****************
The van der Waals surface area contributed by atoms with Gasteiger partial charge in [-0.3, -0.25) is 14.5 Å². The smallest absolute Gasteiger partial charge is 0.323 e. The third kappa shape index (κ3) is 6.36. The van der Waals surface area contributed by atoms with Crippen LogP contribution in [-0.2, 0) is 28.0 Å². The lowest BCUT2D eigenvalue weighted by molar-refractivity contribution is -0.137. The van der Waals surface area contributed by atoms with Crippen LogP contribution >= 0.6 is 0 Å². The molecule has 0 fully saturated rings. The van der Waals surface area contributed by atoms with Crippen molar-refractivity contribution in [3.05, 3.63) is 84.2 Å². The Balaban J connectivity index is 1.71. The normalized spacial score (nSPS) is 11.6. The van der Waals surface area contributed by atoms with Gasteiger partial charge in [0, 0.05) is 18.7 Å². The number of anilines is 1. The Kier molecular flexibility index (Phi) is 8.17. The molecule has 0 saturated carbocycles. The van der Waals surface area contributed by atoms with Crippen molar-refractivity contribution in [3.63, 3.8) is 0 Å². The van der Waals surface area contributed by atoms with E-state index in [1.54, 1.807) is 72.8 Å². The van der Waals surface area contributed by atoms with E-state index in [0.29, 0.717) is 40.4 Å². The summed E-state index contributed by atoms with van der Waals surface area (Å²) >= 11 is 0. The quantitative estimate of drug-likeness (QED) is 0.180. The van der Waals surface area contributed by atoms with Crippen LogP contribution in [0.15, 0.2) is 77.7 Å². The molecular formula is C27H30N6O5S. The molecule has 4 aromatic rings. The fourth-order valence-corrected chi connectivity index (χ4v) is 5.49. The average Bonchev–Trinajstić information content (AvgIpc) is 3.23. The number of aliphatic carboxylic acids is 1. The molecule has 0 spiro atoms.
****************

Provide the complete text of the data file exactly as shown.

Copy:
The van der Waals surface area contributed by atoms with Gasteiger partial charge in [-0.3, -0.25) is 14.5 Å². The smallest absolute Gasteiger partial charge is 0.323 e. The third kappa shape index (κ3) is 6.36. The van der Waals surface area contributed by atoms with Crippen LogP contribution in [-0.2, 0) is 28.0 Å². The lowest BCUT2D eigenvalue weighted by molar-refractivity contribution is -0.137. The van der Waals surface area contributed by atoms with Crippen LogP contribution >= 0.6 is 0 Å². The molecule has 0 fully saturated rings. The van der Waals surface area contributed by atoms with Crippen molar-refractivity contribution in [3.05, 3.63) is 84.2 Å². The Balaban J connectivity index is 1.71. The normalized spacial score (nSPS) is 11.6. The van der Waals surface area contributed by atoms with Gasteiger partial charge in [0, 0.05) is 18.7 Å². The number of anilines is 1. The Kier molecular flexibility index (Phi) is 8.17. The molecule has 0 saturated carbocycles. The van der Waals surface area contributed by atoms with Crippen molar-refractivity contribution in [3.63, 3.8) is 0 Å². The van der Waals surface area contributed by atoms with E-state index in [1.54, 1.807) is 72.8 Å². The van der Waals surface area contributed by atoms with E-state index in [0.29, 0.717) is 40.4 Å². The summed E-state index contributed by atoms with van der Waals surface area (Å²) >= 11 is 0. The quantitative estimate of drug-likeness (QED) is 0.180. The van der Waals surface area contributed by atoms with Crippen LogP contribution in [0.15, 0.2) is 77.7 Å². The molecular formula is C27H30N6O5S. The molecule has 4 aromatic rings. The fourth-order valence-corrected chi connectivity index (χ4v) is 5.49. The average Bonchev–Trinajstić information content (AvgIpc) is 3.23. The number of aliphatic carboxylic acids is 1. The molecule has 0 spiro atoms.